The Educational Attainment of White Working Class


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A review of the available literature provides a wealth of research concerned with developing an understanding of White Working-Class low achievement. However, the term working class is indeed becoming hard to define therefore the category of social class is seen as outdated by many (Bennett, Savage, Silva, Warde, Gayo-cal & Wright, 2009). According to the Oxford dictionary, the term working class is defined as, “The social group consisting of people who are employed for wages, especially in manual or industrial work” (2015).

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Traditionally, categorisations of class are determined by parental occupation however, the most used measure of class in education is the free school meal data (FSM) which has been routinely collected since 1989 for indicating poverty . Consequently, more recently, authors have moved towards the concept of the (FSM) proxy for indicators of poverty which is associated with low achievement 2014 (P11) however, they recognise this is not always synonymous with working class. One may argue that FSM data only assesses one strand of data associated with class thus fails to take into account home life, parental occupation or one’s own view of class however, Gorard’s (2012) investigation into the strengths, quality and limitations of FSM data concluded that this data was better than the alternatives of using measures of Social Economic Status based on one’s neighbourhood.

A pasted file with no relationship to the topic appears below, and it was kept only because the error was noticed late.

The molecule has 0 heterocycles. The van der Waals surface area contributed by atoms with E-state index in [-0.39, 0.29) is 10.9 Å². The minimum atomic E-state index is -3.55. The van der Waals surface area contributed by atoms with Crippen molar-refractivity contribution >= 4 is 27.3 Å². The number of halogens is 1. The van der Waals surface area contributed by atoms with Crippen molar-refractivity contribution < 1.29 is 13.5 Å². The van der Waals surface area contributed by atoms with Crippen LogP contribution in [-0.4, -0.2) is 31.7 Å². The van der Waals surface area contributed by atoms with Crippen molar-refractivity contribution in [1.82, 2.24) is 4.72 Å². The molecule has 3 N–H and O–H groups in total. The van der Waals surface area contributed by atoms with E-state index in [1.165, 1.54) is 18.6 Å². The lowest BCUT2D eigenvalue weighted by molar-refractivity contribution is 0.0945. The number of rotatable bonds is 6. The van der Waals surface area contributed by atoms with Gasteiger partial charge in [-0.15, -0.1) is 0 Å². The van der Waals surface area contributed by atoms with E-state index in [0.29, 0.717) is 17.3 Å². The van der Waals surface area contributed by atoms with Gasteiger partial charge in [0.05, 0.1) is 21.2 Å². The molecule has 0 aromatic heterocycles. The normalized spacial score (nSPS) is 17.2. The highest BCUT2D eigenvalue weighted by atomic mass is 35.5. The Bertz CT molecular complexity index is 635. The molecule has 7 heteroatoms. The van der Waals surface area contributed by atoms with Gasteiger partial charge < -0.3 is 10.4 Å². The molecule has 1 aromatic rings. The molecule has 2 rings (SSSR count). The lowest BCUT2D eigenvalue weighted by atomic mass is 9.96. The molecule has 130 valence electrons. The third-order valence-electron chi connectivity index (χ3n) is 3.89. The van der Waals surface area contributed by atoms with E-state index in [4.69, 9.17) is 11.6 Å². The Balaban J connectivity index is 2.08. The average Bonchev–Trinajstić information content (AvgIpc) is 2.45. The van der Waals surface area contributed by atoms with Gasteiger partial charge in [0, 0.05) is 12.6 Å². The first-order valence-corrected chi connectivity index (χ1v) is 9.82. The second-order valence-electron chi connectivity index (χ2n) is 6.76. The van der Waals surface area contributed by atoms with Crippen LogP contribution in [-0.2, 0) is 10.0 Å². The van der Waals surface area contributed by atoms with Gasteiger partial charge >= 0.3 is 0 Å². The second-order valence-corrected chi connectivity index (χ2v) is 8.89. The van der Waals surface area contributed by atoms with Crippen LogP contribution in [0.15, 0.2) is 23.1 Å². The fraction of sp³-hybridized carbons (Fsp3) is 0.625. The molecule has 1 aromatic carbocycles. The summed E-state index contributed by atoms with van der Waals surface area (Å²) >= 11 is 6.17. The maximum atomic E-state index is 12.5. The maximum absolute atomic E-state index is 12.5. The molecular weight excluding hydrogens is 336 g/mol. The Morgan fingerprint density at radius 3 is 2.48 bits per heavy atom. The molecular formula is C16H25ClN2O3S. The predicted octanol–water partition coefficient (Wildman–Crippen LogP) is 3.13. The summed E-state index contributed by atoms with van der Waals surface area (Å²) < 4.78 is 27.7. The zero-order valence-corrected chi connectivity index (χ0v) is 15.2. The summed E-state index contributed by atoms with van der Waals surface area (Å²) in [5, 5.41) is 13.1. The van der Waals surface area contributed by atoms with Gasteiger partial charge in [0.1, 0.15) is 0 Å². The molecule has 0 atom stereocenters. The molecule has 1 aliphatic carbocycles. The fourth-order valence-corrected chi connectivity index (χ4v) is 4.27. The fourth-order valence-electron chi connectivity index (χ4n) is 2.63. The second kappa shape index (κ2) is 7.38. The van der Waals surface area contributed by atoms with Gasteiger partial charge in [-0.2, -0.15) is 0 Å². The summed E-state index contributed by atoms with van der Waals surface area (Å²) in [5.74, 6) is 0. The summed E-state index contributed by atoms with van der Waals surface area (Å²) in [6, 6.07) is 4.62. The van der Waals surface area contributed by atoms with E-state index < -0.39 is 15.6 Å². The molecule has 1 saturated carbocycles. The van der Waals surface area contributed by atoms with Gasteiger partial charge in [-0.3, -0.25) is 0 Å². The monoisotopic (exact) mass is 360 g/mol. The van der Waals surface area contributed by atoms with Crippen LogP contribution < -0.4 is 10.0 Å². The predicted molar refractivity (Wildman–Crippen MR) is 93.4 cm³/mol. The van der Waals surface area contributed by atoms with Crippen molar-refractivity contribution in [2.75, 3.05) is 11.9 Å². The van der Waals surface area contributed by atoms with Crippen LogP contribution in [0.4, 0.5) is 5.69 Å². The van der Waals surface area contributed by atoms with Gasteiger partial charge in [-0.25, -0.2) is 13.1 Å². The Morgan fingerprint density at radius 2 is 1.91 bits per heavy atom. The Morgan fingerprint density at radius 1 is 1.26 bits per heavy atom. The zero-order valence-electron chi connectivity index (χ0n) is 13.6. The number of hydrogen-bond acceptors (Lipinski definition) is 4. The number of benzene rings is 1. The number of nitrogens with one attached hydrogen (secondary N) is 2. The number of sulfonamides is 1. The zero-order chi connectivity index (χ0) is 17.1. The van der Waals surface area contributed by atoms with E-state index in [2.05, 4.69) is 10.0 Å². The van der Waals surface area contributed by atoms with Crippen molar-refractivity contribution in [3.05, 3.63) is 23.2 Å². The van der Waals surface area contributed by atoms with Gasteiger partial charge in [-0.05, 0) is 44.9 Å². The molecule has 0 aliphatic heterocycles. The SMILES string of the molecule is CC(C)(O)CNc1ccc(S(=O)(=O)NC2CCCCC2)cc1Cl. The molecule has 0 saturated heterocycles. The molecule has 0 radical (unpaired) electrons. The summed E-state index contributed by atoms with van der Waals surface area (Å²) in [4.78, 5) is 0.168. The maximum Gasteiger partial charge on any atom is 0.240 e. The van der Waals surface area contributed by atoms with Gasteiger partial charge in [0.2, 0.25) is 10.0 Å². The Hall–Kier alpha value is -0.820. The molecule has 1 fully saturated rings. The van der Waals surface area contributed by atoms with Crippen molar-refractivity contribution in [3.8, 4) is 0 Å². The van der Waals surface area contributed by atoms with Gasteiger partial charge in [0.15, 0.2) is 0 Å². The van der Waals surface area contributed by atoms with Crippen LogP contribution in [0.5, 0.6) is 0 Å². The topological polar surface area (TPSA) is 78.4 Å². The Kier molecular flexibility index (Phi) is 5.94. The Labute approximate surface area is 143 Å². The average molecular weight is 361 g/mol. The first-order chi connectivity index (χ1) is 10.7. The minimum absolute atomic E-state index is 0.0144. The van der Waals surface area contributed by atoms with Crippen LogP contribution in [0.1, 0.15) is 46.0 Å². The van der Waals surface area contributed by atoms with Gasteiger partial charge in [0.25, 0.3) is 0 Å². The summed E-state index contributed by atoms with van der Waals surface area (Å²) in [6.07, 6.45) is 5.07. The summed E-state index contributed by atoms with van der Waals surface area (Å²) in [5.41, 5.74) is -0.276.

Admittedly, local authority census data may be deemed to provide social class stratification more suitably. McCallum and Tuxford (1993) demonstrated through analysis of the 1991 census in relation to GCSE performance and social class, suggesting a strong positive correlation between performance at GCSE and social class and home ownership, and negatively against other factors such as unemployment, deprivation and over- crowding. A study conducted in Lambeth lends support to their findings, revealing that regardless of ethnicity, pupils from more advantaged social backgrounds performed better and social class, educational qualifications, unemployment and social deprivation were strongly linked to school performance (Demie and McCallum, 2001). Furthermore, evidence suggests that the performance gap between schools serving areas of deprivation and schools serving more affluent areas has increased significantly creating inequality in achievements. Subsequent studies by McCallum in 2001 and 2007 highlight strong links between achievements and social class, concluding the importance of using census data to explore the effects of social class on educational performance. However, it is difficult to gauge the reliability of this study as participant data nor the selection process are specified. Indeed, the study highlights poverty and housing issues as factors that play a role in underachievement (Demie,2014) however, poverty and housing issues may affect any working-class family of any culture thus these may not be unique factors of the white British. Interestingly, the study highlighted the concerns of being overshadowed by middle-class peers as an emotional barrier to learning and this impacted upon parental engagement consequently, this study suggests the lack of parental engagement and low aspirations as a dominating factor in underachievement. Moreover, the headteachers interviewed expressed concern between the schools high aspirations and the parents low aspirations arguably, these aspirations may be deemed as low by the school but could in fact just be different as there is no criteria to gauge this on. Similarly, the Cabinet Office, 2011: Department for Education, 2010 highlight ‘aspiration’ as something that needs to be addressed and improved amongst the working-class or disadvantaged to raise its youth’s educational attainment. However, Stahl (2012) argues, ‘ The current course of aspiration means that pupils are judged as having bought in or out, depending on whether or not they accept socially middle-class aspirations the educational system prescribes, which often exists in tension with their own concept of aspiration’ (P.9).